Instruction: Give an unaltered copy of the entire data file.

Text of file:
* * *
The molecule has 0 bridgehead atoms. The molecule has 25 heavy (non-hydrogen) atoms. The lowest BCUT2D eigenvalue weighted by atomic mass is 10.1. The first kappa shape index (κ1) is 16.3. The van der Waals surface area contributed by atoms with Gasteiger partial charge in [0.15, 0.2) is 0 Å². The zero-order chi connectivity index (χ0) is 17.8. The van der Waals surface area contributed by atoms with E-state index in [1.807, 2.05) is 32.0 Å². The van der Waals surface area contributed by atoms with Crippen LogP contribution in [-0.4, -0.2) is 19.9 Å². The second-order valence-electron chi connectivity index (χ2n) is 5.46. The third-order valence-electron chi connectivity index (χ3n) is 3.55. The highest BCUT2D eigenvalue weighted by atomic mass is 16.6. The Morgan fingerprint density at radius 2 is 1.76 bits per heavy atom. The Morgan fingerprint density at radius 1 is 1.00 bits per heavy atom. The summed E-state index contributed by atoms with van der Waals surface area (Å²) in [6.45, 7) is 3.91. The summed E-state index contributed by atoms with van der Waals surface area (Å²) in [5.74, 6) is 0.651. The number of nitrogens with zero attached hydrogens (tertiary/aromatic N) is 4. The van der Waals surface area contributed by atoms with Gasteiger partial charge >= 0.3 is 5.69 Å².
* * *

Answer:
The molecule has 0 bridgehead atoms. The molecule has 25 heavy (non-hydrogen) atoms. The lowest BCUT2D eigenvalue weighted by atomic mass is 10.1. The first kappa shape index (κ1) is 16.3. The van der Waals surface area contributed by atoms with Gasteiger partial charge in [0.15, 0.2) is 0 Å². The zero-order chi connectivity index (χ0) is 17.8. The van der Waals surface area contributed by atoms with E-state index in [1.807, 2.05) is 32.0 Å². The van der Waals surface area contributed by atoms with Crippen LogP contribution in [-0.4, -0.2) is 19.9 Å². The second-order valence-electron chi connectivity index (χ2n) is 5.46. The third-order valence-electron chi connectivity index (χ3n) is 3.55. The highest BCUT2D eigenvalue weighted by atomic mass is 16.6. The Morgan fingerprint density at radius 2 is 1.76 bits per heavy atom. The Morgan fingerprint density at radius 1 is 1.00 bits per heavy atom. The summed E-state index contributed by atoms with van der Waals surface area (Å²) in [6.45, 7) is 3.91. The summed E-state index contributed by atoms with van der Waals surface area (Å²) in [5.74, 6) is 0.651. The number of nitrogens with zero attached hydrogens (tertiary/aromatic N) is 4. The van der Waals surface area contributed by atoms with Gasteiger partial charge >= 0.3 is 5.69 Å².